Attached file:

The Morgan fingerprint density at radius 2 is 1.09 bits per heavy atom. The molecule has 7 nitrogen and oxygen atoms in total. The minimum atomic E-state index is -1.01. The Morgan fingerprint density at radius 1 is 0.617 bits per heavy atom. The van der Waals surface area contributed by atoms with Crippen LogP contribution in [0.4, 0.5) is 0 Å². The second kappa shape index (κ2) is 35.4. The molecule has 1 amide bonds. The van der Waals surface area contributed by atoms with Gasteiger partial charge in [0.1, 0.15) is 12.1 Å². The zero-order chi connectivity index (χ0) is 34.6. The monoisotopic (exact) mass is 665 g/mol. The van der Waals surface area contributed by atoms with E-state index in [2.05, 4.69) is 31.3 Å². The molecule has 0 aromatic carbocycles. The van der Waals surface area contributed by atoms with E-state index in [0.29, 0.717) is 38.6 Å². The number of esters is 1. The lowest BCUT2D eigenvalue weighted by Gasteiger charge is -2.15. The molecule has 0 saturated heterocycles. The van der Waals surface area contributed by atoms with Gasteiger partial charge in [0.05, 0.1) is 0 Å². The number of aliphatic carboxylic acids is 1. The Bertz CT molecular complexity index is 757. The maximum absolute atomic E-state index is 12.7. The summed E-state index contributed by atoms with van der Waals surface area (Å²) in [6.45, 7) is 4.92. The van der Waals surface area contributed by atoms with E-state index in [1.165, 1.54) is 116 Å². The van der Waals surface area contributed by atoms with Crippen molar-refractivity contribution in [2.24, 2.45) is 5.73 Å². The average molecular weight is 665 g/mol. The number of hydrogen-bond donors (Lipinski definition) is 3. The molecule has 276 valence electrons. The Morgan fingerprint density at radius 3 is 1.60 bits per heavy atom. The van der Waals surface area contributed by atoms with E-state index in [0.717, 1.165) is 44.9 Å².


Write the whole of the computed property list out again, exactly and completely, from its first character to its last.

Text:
The Morgan fingerprint density at radius 2 is 1.09 bits per heavy atom. The molecule has 7 nitrogen and oxygen atoms in total. The minimum atomic E-state index is -1.01. The Morgan fingerprint density at radius 1 is 0.617 bits per heavy atom. The van der Waals surface area contributed by atoms with Crippen LogP contribution in [0.4, 0.5) is 0 Å². The second kappa shape index (κ2) is 35.4. The molecule has 1 amide bonds. The van der Waals surface area contributed by atoms with Gasteiger partial charge in [0.1, 0.15) is 12.1 Å². The zero-order chi connectivity index (χ0) is 34.6. The monoisotopic (exact) mass is 665 g/mol. The van der Waals surface area contributed by atoms with E-state index in [2.05, 4.69) is 31.3 Å². The molecule has 0 aromatic carbocycles. The van der Waals surface area contributed by atoms with E-state index in [0.29, 0.717) is 38.6 Å². The number of esters is 1. The lowest BCUT2D eigenvalue weighted by Gasteiger charge is -2.15. The molecule has 0 saturated heterocycles. The van der Waals surface area contributed by atoms with Gasteiger partial charge in [0.05, 0.1) is 0 Å². The number of aliphatic carboxylic acids is 1. The Bertz CT molecular complexity index is 757. The maximum absolute atomic E-state index is 12.7. The summed E-state index contributed by atoms with van der Waals surface area (Å²) in [6.45, 7) is 4.92. The van der Waals surface area contributed by atoms with E-state index in [1.165, 1.54) is 116 Å². The van der Waals surface area contributed by atoms with Crippen molar-refractivity contribution in [2.24, 2.45) is 5.73 Å². The average molecular weight is 665 g/mol. The number of hydrogen-bond donors (Lipinski definition) is 3. The molecule has 276 valence electrons. The Morgan fingerprint density at radius 3 is 1.60 bits per heavy atom. The van der Waals surface area contributed by atoms with E-state index in [0.717, 1.165) is 44.9 Å².